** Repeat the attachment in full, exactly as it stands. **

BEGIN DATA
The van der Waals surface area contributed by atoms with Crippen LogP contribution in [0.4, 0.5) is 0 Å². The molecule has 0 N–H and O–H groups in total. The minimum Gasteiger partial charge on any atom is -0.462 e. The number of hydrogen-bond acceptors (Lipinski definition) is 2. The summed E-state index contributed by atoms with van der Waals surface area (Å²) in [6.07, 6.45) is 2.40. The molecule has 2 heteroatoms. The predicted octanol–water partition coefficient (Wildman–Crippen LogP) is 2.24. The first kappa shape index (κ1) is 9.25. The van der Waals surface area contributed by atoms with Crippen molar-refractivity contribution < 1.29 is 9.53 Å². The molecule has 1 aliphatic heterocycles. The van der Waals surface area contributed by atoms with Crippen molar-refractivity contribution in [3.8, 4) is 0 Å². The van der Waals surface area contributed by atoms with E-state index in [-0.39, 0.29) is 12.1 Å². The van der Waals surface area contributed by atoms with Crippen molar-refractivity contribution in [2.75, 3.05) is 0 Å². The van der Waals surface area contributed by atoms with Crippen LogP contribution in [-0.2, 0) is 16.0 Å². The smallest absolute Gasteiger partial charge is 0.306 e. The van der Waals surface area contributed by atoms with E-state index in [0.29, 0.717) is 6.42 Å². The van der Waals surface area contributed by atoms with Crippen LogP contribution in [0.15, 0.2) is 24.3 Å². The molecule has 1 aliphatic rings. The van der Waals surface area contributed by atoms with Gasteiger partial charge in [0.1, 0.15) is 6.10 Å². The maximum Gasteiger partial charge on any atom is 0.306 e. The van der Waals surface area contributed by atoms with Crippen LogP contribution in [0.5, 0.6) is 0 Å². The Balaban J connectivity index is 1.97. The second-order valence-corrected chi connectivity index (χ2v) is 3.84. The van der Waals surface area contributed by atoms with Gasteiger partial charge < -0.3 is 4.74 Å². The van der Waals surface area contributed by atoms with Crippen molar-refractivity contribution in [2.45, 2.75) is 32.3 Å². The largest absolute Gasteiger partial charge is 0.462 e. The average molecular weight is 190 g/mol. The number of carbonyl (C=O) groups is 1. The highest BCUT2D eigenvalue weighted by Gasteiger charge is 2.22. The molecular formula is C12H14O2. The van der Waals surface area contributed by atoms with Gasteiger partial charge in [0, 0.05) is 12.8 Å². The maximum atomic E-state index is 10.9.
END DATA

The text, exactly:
The van der Waals surface area contributed by atoms with Crippen LogP contribution in [0.4, 0.5) is 0 Å². The molecule has 0 N–H and O–H groups in total. The minimum Gasteiger partial charge on any atom is -0.462 e. The number of hydrogen-bond acceptors (Lipinski definition) is 2. The summed E-state index contributed by atoms with van der Waals surface area (Å²) in [6.07, 6.45) is 2.40. The molecule has 2 heteroatoms. The predicted octanol–water partition coefficient (Wildman–Crippen LogP) is 2.24. The first kappa shape index (κ1) is 9.25. The van der Waals surface area contributed by atoms with Crippen molar-refractivity contribution < 1.29 is 9.53 Å². The molecule has 1 aliphatic heterocycles. The van der Waals surface area contributed by atoms with Crippen molar-refractivity contribution in [3.8, 4) is 0 Å². The van der Waals surface area contributed by atoms with E-state index in [-0.39, 0.29) is 12.1 Å². The van der Waals surface area contributed by atoms with Crippen molar-refractivity contribution in [2.75, 3.05) is 0 Å². The van der Waals surface area contributed by atoms with Crippen LogP contribution in [-0.2, 0) is 16.0 Å². The smallest absolute Gasteiger partial charge is 0.306 e. The van der Waals surface area contributed by atoms with E-state index in [0.29, 0.717) is 6.42 Å². The van der Waals surface area contributed by atoms with Crippen LogP contribution in [0.15, 0.2) is 24.3 Å². The molecule has 1 aliphatic rings. The van der Waals surface area contributed by atoms with Gasteiger partial charge in [0.1, 0.15) is 6.10 Å². The maximum Gasteiger partial charge on any atom is 0.306 e. The van der Waals surface area contributed by atoms with Crippen LogP contribution in [0.5, 0.6) is 0 Å². The Balaban J connectivity index is 1.97. The second-order valence-corrected chi connectivity index (χ2v) is 3.84. The van der Waals surface area contributed by atoms with Gasteiger partial charge < -0.3 is 4.74 Å². The van der Waals surface area contributed by atoms with Crippen molar-refractivity contribution in [2.45, 2.75) is 32.3 Å². The largest absolute Gasteiger partial charge is 0.462 e. The average molecular weight is 190 g/mol. The number of carbonyl (C=O) groups is 1. The highest BCUT2D eigenvalue weighted by Gasteiger charge is 2.22. The molecular formula is C12H14O2. The van der Waals surface area contributed by atoms with Gasteiger partial charge in [0, 0.05) is 12.8 Å². The maximum atomic E-state index is 10.9.